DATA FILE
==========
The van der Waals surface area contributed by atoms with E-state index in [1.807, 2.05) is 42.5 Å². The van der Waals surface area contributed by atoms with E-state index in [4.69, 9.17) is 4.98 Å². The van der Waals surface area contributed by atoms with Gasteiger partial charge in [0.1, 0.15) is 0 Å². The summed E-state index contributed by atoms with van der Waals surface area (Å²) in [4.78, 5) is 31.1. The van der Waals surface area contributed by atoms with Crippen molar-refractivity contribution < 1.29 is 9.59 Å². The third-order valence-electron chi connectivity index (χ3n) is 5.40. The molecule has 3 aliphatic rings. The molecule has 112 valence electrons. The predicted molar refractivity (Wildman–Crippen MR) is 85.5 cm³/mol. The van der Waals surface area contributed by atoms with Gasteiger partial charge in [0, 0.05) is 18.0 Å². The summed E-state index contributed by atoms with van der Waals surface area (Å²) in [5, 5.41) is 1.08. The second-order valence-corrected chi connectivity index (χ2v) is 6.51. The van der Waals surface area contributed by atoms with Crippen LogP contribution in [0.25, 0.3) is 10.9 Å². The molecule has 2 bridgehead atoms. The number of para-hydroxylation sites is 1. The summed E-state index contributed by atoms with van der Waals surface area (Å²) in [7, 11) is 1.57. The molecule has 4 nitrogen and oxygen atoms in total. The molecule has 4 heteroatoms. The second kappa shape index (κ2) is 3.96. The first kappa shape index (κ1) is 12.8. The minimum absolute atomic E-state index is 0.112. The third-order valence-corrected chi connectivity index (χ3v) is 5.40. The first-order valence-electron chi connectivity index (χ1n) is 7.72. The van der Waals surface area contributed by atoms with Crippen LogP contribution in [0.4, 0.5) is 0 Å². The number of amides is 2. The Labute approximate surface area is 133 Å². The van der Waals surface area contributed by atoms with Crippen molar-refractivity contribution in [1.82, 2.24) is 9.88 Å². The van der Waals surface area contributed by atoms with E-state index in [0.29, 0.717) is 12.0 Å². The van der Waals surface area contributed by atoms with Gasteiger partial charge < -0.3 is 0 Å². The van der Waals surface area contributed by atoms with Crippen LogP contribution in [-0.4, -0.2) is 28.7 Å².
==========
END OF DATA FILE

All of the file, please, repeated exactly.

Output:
The van der Waals surface area contributed by atoms with E-state index in [1.807, 2.05) is 42.5 Å². The van der Waals surface area contributed by atoms with E-state index in [4.69, 9.17) is 4.98 Å². The van der Waals surface area contributed by atoms with Gasteiger partial charge in [0.1, 0.15) is 0 Å². The summed E-state index contributed by atoms with van der Waals surface area (Å²) in [4.78, 5) is 31.1. The van der Waals surface area contributed by atoms with Crippen molar-refractivity contribution < 1.29 is 9.59 Å². The third-order valence-electron chi connectivity index (χ3n) is 5.40. The molecule has 3 aliphatic rings. The molecule has 112 valence electrons. The predicted molar refractivity (Wildman–Crippen MR) is 85.5 cm³/mol. The van der Waals surface area contributed by atoms with Gasteiger partial charge in [0, 0.05) is 18.0 Å². The summed E-state index contributed by atoms with van der Waals surface area (Å²) in [5, 5.41) is 1.08. The second-order valence-corrected chi connectivity index (χ2v) is 6.51. The van der Waals surface area contributed by atoms with Crippen LogP contribution in [0.25, 0.3) is 10.9 Å². The molecule has 2 bridgehead atoms. The number of para-hydroxylation sites is 1. The summed E-state index contributed by atoms with van der Waals surface area (Å²) in [7, 11) is 1.57. The molecule has 4 nitrogen and oxygen atoms in total. The molecule has 4 heteroatoms. The second kappa shape index (κ2) is 3.96. The first kappa shape index (κ1) is 12.8. The minimum absolute atomic E-state index is 0.112. The third-order valence-corrected chi connectivity index (χ3v) is 5.40. The first-order valence-electron chi connectivity index (χ1n) is 7.72. The van der Waals surface area contributed by atoms with Crippen LogP contribution in [0.4, 0.5) is 0 Å². The number of amides is 2. The Labute approximate surface area is 133 Å². The van der Waals surface area contributed by atoms with Crippen molar-refractivity contribution in [1.82, 2.24) is 9.88 Å². The van der Waals surface area contributed by atoms with E-state index in [0.29, 0.717) is 12.0 Å². The van der Waals surface area contributed by atoms with Gasteiger partial charge < -0.3 is 0 Å². The van der Waals surface area contributed by atoms with Crippen LogP contribution in [-0.4, -0.2) is 28.7 Å².